Yporá: Amor y guerra bajo el sol guaraní

A method for finding out if you have a painkiller or a vitamin

The more pitches I hear from startups the more I realize that entrepreneurs have a hard time figuring out if their startup is a painkiller or a vitamin. I mentioned this briefly in a previous idea screening post but I’d like to propose a method to help.

I’ve come up with five measures so far:

  1. Do you have a problem or a feature? – “Mobile access” is a feature, not a problem. E.g. I don’t really want mobile access to my tax return. A lot of startups have a feature idea at their core, not a pain point, mostly because the initial idea was created by an engineer.
  2. Do you have a specific target market? – A telltale sign of a feature looking for a problem is to target “everyone” or “small business”. Saying everyone needs your product doesn’t mean a trillion dollar opportunity. It just means you don’t understand the problem.
  3. Can you describe the person who will use your product? – How, where and when do they work? What are they doing exactly that causes them ‘pain’? What alternatives do they look for? Can you draw a picture before they use your app and after?
  4. Is the pain measurable? – Any convincing CEO can make you believe that bad UI is as painful as a root canal. But how do you measure it? Extra clicks? Time lost? Money lost due to errors? If you can’t measure the pain you have two problems: 1) you might be wrong and 2) you can’t tell if your solution is an improvement.
  5. Is it verifiable? – Sure, you may find some way to quantify pain but how do you verify with the people who matter, i.e. users? Have you identified ways to double check, like surveys, focus groups or one on one interviews?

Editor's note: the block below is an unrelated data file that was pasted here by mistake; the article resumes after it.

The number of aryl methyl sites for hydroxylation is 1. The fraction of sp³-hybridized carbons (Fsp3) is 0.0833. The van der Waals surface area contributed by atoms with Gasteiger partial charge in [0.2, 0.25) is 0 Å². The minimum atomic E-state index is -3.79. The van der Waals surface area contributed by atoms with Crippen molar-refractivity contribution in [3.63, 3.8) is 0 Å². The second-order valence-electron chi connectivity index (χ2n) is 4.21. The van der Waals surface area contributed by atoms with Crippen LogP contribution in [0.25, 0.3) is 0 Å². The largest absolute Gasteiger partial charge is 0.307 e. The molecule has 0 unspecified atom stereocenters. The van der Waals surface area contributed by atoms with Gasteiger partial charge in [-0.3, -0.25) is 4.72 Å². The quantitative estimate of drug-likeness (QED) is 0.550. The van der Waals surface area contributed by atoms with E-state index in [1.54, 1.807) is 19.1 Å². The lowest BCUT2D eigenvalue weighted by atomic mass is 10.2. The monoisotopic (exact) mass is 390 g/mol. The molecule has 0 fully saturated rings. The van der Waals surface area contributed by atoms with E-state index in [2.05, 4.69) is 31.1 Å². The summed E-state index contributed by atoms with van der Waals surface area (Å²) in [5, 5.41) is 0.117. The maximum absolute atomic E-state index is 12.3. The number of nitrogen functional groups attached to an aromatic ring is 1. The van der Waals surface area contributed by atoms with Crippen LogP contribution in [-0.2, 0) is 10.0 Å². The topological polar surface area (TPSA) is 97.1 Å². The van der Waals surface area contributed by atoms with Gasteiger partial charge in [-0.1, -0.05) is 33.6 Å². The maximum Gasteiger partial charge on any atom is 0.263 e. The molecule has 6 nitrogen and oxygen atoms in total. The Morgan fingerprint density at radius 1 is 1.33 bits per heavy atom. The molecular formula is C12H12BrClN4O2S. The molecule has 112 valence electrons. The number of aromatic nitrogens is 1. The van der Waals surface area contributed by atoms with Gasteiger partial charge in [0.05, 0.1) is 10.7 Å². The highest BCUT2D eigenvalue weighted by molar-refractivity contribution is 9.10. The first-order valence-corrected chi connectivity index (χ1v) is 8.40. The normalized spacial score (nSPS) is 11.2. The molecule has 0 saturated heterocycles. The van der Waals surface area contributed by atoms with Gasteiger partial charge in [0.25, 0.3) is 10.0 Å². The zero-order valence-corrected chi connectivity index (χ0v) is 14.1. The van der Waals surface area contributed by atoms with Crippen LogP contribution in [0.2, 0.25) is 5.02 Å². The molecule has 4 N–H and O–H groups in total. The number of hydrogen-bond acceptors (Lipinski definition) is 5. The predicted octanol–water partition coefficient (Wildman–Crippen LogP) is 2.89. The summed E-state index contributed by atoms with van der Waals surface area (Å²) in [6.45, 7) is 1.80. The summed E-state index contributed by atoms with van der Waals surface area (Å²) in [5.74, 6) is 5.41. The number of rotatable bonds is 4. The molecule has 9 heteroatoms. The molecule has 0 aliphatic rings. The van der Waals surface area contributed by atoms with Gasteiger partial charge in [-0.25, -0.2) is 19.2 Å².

So let’s look at an example:

Bad Better
Problem or Feature? We create social networking tools for non-profits We help non-profits engage more volunteers and raise more money from funders, using social networking tools
Clear market segment? Non-profits Geographically-distributed non-profits with less than 10 staff whose target volunteer base is 18-35
Detailed description of user? People who work at non-profits 3 user types: 1) the Volunteer Coordinator & Fundraiser (who regularly communicates with volunteers and funders), 2) volunteers who network with the non-profit staff and other volunteers, 3) funders who don’t want to network but enjoy the profile they receive on the network
Measurable? All non-profits wish they reached more people We measure the # of volunteers needed each year to deliver programs minus turnover to calculate the total annual volunteer hours needed. There is often a deficit. We measure the annual budget deficit that needs to be covered by outside funding. We measure the opportunity cost of programs not delivered due to insufficient funding. If we’re successful, the # of volunteers, funders and programs goes up.
Verifiable? We talked to a local non-profit and they loved our product We have identified a list of 25 non-profits in our target market. Within 30 days we could contact each one, ask them to complete a survey, and give us feedback on some screenshots of our product. If feedback is negative we will try other segments until we find the right one

Of course, having answers to the five questions doesn’t guarantee that you have a painkiller. It just makes it more obvious whether the pain you think you solve is really all that painful. Stated one way, the lack of a social network is no big deal for a non-profit. Stated another way, helping find volunteers and funders is a life-or-death part of how non-profits operate.

The main benefit of this process? Forcing you to spend more time digging into the problem. You may abandon your original problem but you may also find some legitimate pain points that are a lot more interesting to tackle.

Next time I’ll post a few more examples and analyses. Feel free to send me some examples from your startup.